Whole Foods Taps into Culinary Trends

Whole Foods’ attentive approach to bringing food trends to their customers.
A fresh meal from Whole Foods might include their julienne vegetable medley, roasted rosemary garlic potatoes, grilled chipotle lime chicken breast, and Easy Being Green (garbonzo bean salad).

For several months, I found myself strongly attached to a specific chicken curry wrap in the prepared section of Whole Foods. Sadly, after a period of time, the wrap appeared less frequently and was replaced by new and equally intriguing options. This rotation of new prepared items is no accident. Rather, it is a thoughtful, calculated move toward emerging food trends and consumer preferences, made by the staff at Whole Foods.

Whole Foods works hard to cater to customer requests (as long as they meet the store’s high quality standards), which come in via email or calls to their regional offices, or in-store. These requests often center on specific ingredients and dietary restrictions, and help Whole Foods teams keep a finger on the pulse of trends. In the past year alone, Whole Foods has tapped into the rising prominence of ingredients from ramen to Sriracha, and created a host of relevant dishes.

“We’re always trying to reinvent ourselves and develop signature items that you can only find at Whole Foods,” says prepared foods executive coordinator for the Midwest region, Jason Handelman.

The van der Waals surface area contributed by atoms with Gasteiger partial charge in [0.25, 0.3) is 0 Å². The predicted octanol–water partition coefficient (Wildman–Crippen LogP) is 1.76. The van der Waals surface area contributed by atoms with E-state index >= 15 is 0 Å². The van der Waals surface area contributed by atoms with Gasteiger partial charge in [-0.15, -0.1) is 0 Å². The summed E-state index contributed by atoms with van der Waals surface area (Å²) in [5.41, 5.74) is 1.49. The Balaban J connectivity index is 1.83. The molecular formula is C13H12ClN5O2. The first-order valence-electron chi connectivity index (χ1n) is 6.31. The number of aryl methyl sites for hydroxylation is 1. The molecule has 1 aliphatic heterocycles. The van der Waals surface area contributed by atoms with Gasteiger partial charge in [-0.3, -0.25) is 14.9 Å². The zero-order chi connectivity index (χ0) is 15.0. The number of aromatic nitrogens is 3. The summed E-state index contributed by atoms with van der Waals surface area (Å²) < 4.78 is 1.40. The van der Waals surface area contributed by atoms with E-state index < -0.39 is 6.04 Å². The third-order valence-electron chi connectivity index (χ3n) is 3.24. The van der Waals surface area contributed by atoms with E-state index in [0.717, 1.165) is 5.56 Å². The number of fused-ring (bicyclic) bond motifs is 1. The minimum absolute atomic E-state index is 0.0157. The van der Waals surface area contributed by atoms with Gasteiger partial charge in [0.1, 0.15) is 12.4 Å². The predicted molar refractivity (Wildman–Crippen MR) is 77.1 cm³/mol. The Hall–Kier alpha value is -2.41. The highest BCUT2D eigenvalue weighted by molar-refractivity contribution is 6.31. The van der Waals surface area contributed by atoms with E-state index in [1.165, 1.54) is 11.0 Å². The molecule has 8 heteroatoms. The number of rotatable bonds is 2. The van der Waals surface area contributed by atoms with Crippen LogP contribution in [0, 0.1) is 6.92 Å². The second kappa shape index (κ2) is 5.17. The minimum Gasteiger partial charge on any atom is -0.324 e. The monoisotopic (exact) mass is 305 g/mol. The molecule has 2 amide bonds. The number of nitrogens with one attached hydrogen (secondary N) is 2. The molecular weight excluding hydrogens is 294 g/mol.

In addition to watching for popular new ingredients, Whole Foods makes a conscious effort to listen to customer requests, watch habits, and provide options that align with trending dietary restrictions, such as paleo or gluten-free regimens.

“We’re known for our special diets and healthy options,” Handelman says. “We keep a close eye on health trends.”

Bringing a customer request to reality is an ongoing process. Handelman and his team will take note of the hot ingredients or dishes of the season and chart out quarterly goals of recipes they’re going to implement and introduce to the community. Some dishes rise into popularity quickly and stay there for a long time. Handelman remembers in particular a recipe for Sriracha-glazed Brussels sprouts.

“Those took on a life of their own! Stores continue to carry those because they were so popular and the flavor was so good,” he says.

The same happened with a kale dish, which started as a summer kale salad but required a name change as demand didn’t wane with the season change.

The requests and dishes are implemented regionally, making the prepared foods section at Whole Foods stores relatively unique across the nation. Sometimes the team throws in a northern flair for their Midwestern locations, like a maple syrup theme implemented a few years back.

“We’re inspired by our local ingredients, but we don’t stay limited to them,” Handleman says.

Looking forward, Handelman is excited about building on the diner concept that some locations have implemented.

“We’ve opened little pubs in some of our stores, and have been working on the relationship between our diner and pub menus. This spring, the pub menus are likely going to be expanded to include burgers, loaded baked potato tater tots, and more,” he says.

Whole Foods team members focus on offering as many high-quality and innovative items as they can. With this attention to customer satisfaction and careful insight into the hottest items in the food market, it’s not surprising that they continue to hit the mark.

So, the next time you’re in a Whole Foods, stop by the prepared foods section. You might just witness the forefront of the next big trend.